Johannesburg - The Gauteng Department of Education has signed an agreement with a Chinese provincial education department to work together to offer Mandarin in Gauteng schools, among other educational goals.
The memorandum of understanding (MOU) between the two provincial agencies was signed on Friday to carry out the goals of a similar collaboration agreement reached between the national Department of Basic Education and the Chinese government last year.
Basic Education Minister Angie Motshekga last month announced the department’s approval of Mandarin in the curriculum.
From next January, Mandarin will be among 17 other non-official languages pupils can choose to take as their second additional language, after their home language and first additional language.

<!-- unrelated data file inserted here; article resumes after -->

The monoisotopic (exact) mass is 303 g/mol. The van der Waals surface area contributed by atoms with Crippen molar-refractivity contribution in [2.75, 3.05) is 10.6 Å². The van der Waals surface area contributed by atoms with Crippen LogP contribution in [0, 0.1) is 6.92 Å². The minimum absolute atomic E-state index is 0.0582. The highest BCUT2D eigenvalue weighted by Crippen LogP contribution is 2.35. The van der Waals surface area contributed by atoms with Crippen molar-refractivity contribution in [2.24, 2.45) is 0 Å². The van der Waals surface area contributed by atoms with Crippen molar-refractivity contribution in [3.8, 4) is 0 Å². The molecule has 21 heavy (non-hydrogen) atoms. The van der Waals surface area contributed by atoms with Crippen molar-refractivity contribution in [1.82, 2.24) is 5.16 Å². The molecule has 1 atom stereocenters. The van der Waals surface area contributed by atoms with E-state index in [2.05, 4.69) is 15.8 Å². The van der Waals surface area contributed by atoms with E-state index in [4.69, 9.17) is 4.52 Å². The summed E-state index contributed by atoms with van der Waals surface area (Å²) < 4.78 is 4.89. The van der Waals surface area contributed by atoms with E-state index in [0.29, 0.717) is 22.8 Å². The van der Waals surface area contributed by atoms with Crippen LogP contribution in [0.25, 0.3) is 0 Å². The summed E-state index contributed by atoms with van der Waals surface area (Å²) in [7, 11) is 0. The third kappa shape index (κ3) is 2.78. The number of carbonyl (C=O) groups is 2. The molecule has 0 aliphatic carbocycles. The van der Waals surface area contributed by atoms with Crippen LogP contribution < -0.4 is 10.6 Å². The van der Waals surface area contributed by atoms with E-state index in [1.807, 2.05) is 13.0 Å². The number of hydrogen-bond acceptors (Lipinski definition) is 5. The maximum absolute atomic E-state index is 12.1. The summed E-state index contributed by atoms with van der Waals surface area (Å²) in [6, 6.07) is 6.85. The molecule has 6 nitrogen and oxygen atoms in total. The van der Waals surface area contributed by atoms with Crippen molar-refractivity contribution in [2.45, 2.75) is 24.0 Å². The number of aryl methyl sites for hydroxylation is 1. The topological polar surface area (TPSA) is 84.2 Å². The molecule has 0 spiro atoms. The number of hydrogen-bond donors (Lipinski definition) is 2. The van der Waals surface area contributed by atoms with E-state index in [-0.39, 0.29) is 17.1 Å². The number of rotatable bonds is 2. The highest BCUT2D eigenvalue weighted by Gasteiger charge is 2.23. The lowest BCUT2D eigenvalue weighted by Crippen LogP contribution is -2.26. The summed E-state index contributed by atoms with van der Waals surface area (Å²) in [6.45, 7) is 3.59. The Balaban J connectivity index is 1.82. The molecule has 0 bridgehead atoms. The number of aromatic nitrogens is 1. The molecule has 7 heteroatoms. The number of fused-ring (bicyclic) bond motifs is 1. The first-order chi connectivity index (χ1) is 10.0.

“As South Africa’s biggest trading partner, it is important for our children to become proficient in the Confucius language and develop a good understanding of Chinese culture,” Motshekga’s spokeswoman Troy Martens told The Star’s sister paper, the Cape Argus, last year.
“If people can communicate much easier (in the same language), it assists in developing relationships,” said Albert Chanee, Gauteng’s deputy director-general of education policy and planning, on Friday at the Sci-Bono Discovery Centre in Joburg after signing the MOU with representatives from China’s Jiangsu Province Department of Education.
Offering Mandarin in public schools has drawn concerns from some teachers’ unions, which worry that teaching it will undermine indigenous African languages.
Mandarin will be optional for pupils, and the teaching of a home language is compulsory.